Maglev is the codename of Google’s Layer 4 network load balancer, which is referred to in GCP as External TCP/UDP Network Load Balancing. I read the 2016 Maglev paper to better understand various implementation details of Maglev with an emphasis on security (in particular as affects availability).
Maglev uses a scale-out approach, implemented within clusters built from commodity hardware achieving n+1 redundancy, providing greater tolerance to failure compared with traditional hardware load balancers deployed in pairs (only 1+1 redundancy). The collection of Maglev machines are in an active-active setup, with the router balancing across them via Equal Cost Multipath (ECMP) routing. This permits greater hardware utilization compared to an active-passive approach.
The paper discusses in detail the various techniques used to increase performance (userspace networking to avoid kernel switching, use of 5-tuple hashing to avoid needing to share data across threads, and pinning the threads to dedicated CPUs).
A local connection tracking table is used to ensure packets in the same connection are routed to the same backend endpoint consistently. However, two failure cases are discussed: during upgrades/failures the set of Maglev machines might change, or the connection table might simply run out of space.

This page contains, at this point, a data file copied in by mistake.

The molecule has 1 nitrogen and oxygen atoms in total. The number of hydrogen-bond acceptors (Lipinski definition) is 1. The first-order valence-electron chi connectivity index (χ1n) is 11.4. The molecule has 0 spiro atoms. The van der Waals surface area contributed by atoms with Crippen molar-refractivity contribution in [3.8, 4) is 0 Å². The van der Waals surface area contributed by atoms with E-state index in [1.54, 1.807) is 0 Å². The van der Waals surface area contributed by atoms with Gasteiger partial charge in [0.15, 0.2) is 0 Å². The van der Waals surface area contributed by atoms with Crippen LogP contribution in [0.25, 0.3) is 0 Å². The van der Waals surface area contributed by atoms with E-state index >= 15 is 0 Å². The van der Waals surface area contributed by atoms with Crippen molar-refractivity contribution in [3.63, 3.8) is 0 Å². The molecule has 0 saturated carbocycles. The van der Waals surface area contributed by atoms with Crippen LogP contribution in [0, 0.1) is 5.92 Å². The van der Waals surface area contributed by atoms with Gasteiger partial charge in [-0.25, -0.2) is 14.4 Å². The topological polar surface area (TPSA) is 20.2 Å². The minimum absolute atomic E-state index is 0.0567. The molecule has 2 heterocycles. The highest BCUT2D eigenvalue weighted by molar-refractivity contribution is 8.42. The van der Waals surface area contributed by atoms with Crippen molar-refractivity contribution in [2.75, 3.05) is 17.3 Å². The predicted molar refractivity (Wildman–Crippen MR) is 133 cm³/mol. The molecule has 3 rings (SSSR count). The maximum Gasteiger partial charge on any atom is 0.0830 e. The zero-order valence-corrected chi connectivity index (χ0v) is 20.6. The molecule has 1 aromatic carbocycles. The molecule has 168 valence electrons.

The impact of these cases are reduced using Maglev hashing, a novel approach to connection tracking with consistent hashing that optimizes for balancing the load rather than guaranteeing connections will not shift to a different backend endpoint. The paper includes results from experiments to show that the typical impact of failure cases is low.
This was an interesting read, giving an insight into how modern highly-available load balancing works. The approach from this paper has subsequently been adopted by other implementations (e.g. is used in the open source project Cilium which is part of GKE Dataplane v2).